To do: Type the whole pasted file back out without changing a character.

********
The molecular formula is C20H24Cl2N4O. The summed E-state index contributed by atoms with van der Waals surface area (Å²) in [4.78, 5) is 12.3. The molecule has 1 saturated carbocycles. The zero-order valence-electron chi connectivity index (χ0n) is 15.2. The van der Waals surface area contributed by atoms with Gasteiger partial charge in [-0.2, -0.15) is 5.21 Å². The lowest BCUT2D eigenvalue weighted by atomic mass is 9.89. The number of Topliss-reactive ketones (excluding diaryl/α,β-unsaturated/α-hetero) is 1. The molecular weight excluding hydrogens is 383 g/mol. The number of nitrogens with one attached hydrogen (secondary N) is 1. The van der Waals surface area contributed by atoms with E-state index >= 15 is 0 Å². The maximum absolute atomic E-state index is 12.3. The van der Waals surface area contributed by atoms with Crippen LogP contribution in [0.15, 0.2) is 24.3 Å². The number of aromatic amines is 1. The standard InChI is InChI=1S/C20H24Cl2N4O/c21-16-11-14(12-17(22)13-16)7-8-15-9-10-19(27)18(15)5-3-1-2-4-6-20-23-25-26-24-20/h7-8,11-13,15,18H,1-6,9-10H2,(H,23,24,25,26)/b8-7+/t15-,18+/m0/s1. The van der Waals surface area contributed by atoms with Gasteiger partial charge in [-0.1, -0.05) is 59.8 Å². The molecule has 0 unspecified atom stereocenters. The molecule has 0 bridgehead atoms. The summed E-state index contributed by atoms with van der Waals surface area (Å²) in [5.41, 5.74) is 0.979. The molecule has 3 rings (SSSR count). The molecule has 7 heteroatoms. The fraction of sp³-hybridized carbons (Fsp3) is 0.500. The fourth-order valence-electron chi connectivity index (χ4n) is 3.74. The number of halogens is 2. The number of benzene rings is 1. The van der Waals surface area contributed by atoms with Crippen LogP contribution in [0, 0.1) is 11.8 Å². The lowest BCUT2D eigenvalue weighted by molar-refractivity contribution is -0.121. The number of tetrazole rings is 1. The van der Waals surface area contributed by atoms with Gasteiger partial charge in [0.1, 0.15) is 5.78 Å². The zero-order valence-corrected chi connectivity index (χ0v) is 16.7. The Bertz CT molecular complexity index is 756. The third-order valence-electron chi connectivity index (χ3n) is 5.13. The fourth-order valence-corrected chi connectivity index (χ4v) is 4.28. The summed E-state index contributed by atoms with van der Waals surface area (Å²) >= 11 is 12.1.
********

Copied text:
The molecular formula is C20H24Cl2N4O. The summed E-state index contributed by atoms with van der Waals surface area (Å²) in [4.78, 5) is 12.3. The molecule has 1 saturated carbocycles. The zero-order valence-electron chi connectivity index (χ0n) is 15.2. The van der Waals surface area contributed by atoms with Gasteiger partial charge in [-0.2, -0.15) is 5.21 Å². The lowest BCUT2D eigenvalue weighted by atomic mass is 9.89. The number of Topliss-reactive ketones (excluding diaryl/α,β-unsaturated/α-hetero) is 1. The molecular weight excluding hydrogens is 383 g/mol. The number of nitrogens with one attached hydrogen (secondary N) is 1. The van der Waals surface area contributed by atoms with E-state index >= 15 is 0 Å². The maximum absolute atomic E-state index is 12.3. The van der Waals surface area contributed by atoms with Crippen LogP contribution in [0.15, 0.2) is 24.3 Å². The number of aromatic amines is 1. The standard InChI is InChI=1S/C20H24Cl2N4O/c21-16-11-14(12-17(22)13-16)7-8-15-9-10-19(27)18(15)5-3-1-2-4-6-20-23-25-26-24-20/h7-8,11-13,15,18H,1-6,9-10H2,(H,23,24,25,26)/b8-7+/t15-,18+/m0/s1. The van der Waals surface area contributed by atoms with Gasteiger partial charge in [-0.1, -0.05) is 59.8 Å². The molecule has 0 unspecified atom stereocenters. The molecule has 0 bridgehead atoms. The summed E-state index contributed by atoms with van der Waals surface area (Å²) in [5.41, 5.74) is 0.979. The molecule has 3 rings (SSSR count). The molecule has 7 heteroatoms. The fraction of sp³-hybridized carbons (Fsp3) is 0.500. The fourth-order valence-electron chi connectivity index (χ4n) is 3.74. The number of halogens is 2. The number of benzene rings is 1. The van der Waals surface area contributed by atoms with Crippen LogP contribution in [0, 0.1) is 11.8 Å². The lowest BCUT2D eigenvalue weighted by molar-refractivity contribution is -0.121. The number of tetrazole rings is 1. The van der Waals surface area contributed by atoms with Gasteiger partial charge in [0.1, 0.15) is 5.78 Å². The zero-order valence-corrected chi connectivity index (χ0v) is 16.7. The Bertz CT molecular complexity index is 756. The third-order valence-electron chi connectivity index (χ3n) is 5.13. The fourth-order valence-corrected chi connectivity index (χ4v) is 4.28. The summed E-state index contributed by atoms with van der Waals surface area (Å²) >= 11 is 12.1.